|The Rushden Echo & Argus, transcribed by Jim & Gill Hollis
Wartime in Rushden - December 1941
The Rushden Echo and Argus, 5th December, 1941, transcribed by Jim Hollis
Boxing Novices Hit Hard
Finals of an Army boxing competition for novices were fought in public at Rushden on Thursday evening, a smartly staged show revealing some promising talent and a general keenness which must have impressed all visitors.
Corpl. Taylor won the middle-weight prize against a plucky opponent, Lance-Corporal Reynolds. Reynolds was caught coming in during the second round and took a short count. He was down again from a fierce attack, but struggled up and roused the house by putting Taylor over with swings to the head before the round ended. In the third round Reynolds was twice down from punches to the head, and the second time was the last.
In the semi-finals Trooper Purton and Lance-Corpl. Reynolds were well matched but rather inaccurate and deficient in pace. Corpl. Taylor, against Trooper Wilson, got well in with right swings after good preparation with his left, and a left hook to the ribs finished Wilson in the second round.
In the light heavyweight final Sergt. Kennedy came out of some early rough-stuff and scored tellingly with a real fighting left. He took a tumble in the second round, and then knocked Trooper Jones to pieces in a few seconds.
Trooper Picken was evidently a specialist in the quick short jab to the heart. He put it in like a flash for an early knock-out against Trooper Maskell in the welterweight final, after using it to win his semi-final.
Maskell and Trooper Cooper were ready for anything in their semi-final, and Cooper was doing knee-drill in a wearing second round. Forceful left and right driving gave Picken quick advantage against Trooper Selby, who was down and out from a short right to the body in the second round.
Game of Chance
The heavyweight final between Trooper Doughty and Trooper Goodman looked like a game of chance until Goodman, taking risks against a far-reaching right, went full out with both hands to the head. Both men went on leave, looking for some wind, in the second round. Goodman had opportunities in the third, but his punches had gone flabby, and Doughty kept on his feet. Goodman won with something to spare.
Trooper Yates cooled off after a vicious opening which looked bad for Trooper Larken in the featherweight final. A straight left to the jaw put Larken over in the third round, and Yates, though a spasmodic sort of boxer, held on to win.
Trooper Cullen opened well in the bantam final, getting briskly inside the longer reach of Trooper Darvelle, who beat the air a lot. Darvelle recovered a bit with some body swings, but Cullen was just too smart for him and won clearly on points.
One of the closest finals was in the lightweights, Trooper Broadhead getting the decision against Trooper Henderson. He had improved on his semi-final form, and showed good style, but the blows on both sides were apt to fall on the gloves.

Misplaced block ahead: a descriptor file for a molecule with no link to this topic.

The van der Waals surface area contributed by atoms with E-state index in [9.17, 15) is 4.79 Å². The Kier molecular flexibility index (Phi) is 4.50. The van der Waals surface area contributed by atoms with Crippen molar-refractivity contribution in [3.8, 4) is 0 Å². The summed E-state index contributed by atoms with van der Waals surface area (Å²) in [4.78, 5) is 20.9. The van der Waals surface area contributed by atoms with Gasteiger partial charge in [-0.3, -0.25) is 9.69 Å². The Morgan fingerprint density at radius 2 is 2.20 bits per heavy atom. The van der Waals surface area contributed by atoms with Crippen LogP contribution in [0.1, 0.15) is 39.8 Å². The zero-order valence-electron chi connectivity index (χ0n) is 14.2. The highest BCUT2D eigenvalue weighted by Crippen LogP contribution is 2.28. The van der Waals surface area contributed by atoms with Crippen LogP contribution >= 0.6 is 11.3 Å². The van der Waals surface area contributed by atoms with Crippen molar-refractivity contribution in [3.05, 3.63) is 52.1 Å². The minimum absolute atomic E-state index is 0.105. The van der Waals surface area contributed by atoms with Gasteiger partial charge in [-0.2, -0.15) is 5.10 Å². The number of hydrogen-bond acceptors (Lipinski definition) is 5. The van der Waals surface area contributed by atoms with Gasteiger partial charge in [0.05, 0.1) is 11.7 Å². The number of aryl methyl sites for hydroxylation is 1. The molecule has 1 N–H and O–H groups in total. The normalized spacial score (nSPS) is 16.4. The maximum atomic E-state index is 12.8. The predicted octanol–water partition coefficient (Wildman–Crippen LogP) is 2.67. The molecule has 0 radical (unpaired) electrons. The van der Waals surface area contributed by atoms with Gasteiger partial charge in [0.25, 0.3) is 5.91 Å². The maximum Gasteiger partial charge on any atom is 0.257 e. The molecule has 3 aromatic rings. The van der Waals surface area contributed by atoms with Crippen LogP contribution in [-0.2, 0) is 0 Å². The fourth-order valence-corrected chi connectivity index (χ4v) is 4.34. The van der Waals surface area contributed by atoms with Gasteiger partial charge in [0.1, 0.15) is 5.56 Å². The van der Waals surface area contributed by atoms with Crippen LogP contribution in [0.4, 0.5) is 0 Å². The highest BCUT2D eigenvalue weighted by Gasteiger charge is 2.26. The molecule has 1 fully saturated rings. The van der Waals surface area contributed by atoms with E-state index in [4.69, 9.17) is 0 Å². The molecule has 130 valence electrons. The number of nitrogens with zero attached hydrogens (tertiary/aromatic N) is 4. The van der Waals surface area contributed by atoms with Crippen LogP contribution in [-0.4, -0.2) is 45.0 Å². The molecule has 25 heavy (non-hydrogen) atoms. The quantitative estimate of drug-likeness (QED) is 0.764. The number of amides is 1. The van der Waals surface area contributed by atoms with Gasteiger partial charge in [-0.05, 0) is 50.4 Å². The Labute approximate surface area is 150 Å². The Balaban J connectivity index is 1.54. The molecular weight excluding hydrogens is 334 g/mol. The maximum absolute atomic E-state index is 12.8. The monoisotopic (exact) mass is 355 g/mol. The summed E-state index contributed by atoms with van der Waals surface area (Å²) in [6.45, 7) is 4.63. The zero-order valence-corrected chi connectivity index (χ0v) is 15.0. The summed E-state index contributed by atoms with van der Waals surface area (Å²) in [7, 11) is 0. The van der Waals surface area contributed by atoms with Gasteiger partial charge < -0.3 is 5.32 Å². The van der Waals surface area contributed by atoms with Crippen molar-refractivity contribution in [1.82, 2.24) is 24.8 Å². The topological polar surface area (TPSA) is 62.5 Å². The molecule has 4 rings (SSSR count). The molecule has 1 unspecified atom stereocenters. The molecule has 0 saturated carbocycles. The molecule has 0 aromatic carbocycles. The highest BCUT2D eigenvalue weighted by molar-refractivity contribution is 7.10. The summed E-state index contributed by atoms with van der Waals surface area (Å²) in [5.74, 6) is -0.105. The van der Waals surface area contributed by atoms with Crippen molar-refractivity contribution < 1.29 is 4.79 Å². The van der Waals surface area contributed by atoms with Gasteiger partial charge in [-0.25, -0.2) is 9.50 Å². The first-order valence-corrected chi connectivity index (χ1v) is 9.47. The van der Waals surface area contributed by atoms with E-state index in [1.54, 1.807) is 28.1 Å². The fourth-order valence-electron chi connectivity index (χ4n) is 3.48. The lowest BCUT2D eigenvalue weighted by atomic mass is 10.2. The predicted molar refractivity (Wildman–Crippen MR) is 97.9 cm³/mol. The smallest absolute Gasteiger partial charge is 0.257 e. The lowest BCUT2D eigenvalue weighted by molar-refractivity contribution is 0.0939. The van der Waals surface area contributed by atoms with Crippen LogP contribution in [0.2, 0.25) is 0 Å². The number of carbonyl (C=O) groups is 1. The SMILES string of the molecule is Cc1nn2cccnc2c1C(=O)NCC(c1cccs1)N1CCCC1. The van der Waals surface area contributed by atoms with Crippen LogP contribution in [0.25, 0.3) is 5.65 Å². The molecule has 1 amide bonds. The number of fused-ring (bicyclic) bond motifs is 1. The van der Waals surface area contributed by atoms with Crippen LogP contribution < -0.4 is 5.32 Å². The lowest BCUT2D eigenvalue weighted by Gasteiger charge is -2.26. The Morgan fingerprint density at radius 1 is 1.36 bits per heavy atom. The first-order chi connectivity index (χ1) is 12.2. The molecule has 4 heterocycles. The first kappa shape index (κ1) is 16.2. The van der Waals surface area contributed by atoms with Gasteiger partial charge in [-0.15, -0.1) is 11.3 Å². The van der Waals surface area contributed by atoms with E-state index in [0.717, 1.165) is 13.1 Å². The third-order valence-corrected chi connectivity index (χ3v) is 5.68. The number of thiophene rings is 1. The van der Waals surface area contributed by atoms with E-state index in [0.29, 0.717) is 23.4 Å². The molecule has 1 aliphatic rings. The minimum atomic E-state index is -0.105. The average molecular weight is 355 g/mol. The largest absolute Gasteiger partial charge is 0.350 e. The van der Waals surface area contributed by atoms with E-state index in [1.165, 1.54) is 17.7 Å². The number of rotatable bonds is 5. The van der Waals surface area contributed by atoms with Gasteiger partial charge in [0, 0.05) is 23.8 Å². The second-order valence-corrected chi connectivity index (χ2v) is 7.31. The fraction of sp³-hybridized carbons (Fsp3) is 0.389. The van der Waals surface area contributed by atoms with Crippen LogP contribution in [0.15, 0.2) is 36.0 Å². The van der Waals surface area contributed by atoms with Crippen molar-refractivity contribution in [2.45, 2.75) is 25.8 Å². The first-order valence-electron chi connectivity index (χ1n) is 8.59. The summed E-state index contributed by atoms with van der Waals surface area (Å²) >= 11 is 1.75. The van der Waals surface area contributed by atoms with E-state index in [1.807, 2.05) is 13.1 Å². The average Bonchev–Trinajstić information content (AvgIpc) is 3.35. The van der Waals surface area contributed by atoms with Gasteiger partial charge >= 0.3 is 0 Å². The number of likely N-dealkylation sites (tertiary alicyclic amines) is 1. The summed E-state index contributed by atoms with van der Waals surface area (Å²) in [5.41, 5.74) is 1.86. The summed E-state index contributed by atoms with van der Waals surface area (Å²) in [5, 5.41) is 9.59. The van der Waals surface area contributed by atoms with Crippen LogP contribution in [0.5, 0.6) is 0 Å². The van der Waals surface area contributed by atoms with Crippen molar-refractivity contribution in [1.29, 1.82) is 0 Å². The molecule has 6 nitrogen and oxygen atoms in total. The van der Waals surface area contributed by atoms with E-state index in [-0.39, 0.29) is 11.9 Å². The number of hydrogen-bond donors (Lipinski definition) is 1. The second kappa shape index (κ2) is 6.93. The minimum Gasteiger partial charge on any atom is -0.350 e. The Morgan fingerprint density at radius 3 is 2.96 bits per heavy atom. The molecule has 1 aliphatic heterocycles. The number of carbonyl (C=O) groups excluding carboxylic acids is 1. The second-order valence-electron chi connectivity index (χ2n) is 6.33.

In the semi-finals Trooper Henderson held the initiative against Trooper Rivers, whose neat left was not quite good enough to cope with the other man’s occasional bursts of forcing stuff. Trooper Broadhead eliminated Trooper McAnaulty.
In a middleweight exhibition, Corpl. Hinde, R.A.F., a “Daily Mail” championship winner and sparring partner to Eddie Phillips, made a considerable impression against Marlow, of the Army.
Prizes were presented by the Lieut.-Colonel, who commended the spirit in which the bouts had been fought, and had a special word of praise for Lance-Corpl. Reynolds. The arrangements were supervised by Lieut. Robb, and ring officials were Referee, Capt. Shepherd; judges Lieut. Bistle and Lieut Bates; timekeeper, Lieut. Mayo.
The Rushden Echo and Argus, 19th December, 1941, transcribed by Jim Hollis
Men Still Evading National Service
There were still men in Rushden who were not facing up to the emergency, declared Lieut. A. F. Weale at a Home Guard supper in the Windmill Club. If they were going to win the war as he was sure they would they must have 100 per cent. enthusiasm.
“I shall not be satisfied,” Lieut. Weale added, “until I know that every man in this town who is capable of national service is doing it.”
The supper was for the 19th and 21st Platoons of “E” Company, and Lieut. A. H. Sargent presided.
In proposing “The Services” Flight-Lieut. A. H. Whitton, of the A.T.C., promised full co-operation between the junior airmen and the junior Home Guard section which is to be formed. The Army, he said, was giving a brilliant show in Libya.
Major Sir Rouse Boughton, who replied, said the Navy had had a nasty knock, but there was nothing like an angry British sailor, to say nothing of the Americans, and the Japs were going to know all about it. It was a great satisfaction to the men of the regular Army to know that when they were away they would leave behind them a well-equipped Home Guard.
The chairman proposed “The Commanding Officer,” and Lieut.-Col. V. H. Sykes, in reply, said he was hoping to produce the best battalion in the county one to which they would be proud to belong.
Proposing a toast to the 19th and 21st Platoons, Lieut. A. J. Sturgess recalled the time when not a man boasted a cap and when the only thing they had to defend themselves with was the armband they wore.
Lieut. H. Clayton proposed “The Visitors” and Lieut. W. Edwards responded. The chairman thanked the caterers, club and entertainers, and Mr. A. E. Haddon, president of the Windmill Club, spoke in acknowledgment.
The principal artistes, Mr. C. Bunning (vocalist) Mr. Tom White (concertina), and Mr. Archie Tear (conjuror), were assisted by members of the Home Guard. Sergt. F. Robinson acted as M.C., and the general arrangements were made by D.R. A. J. H. Shortland and a committee.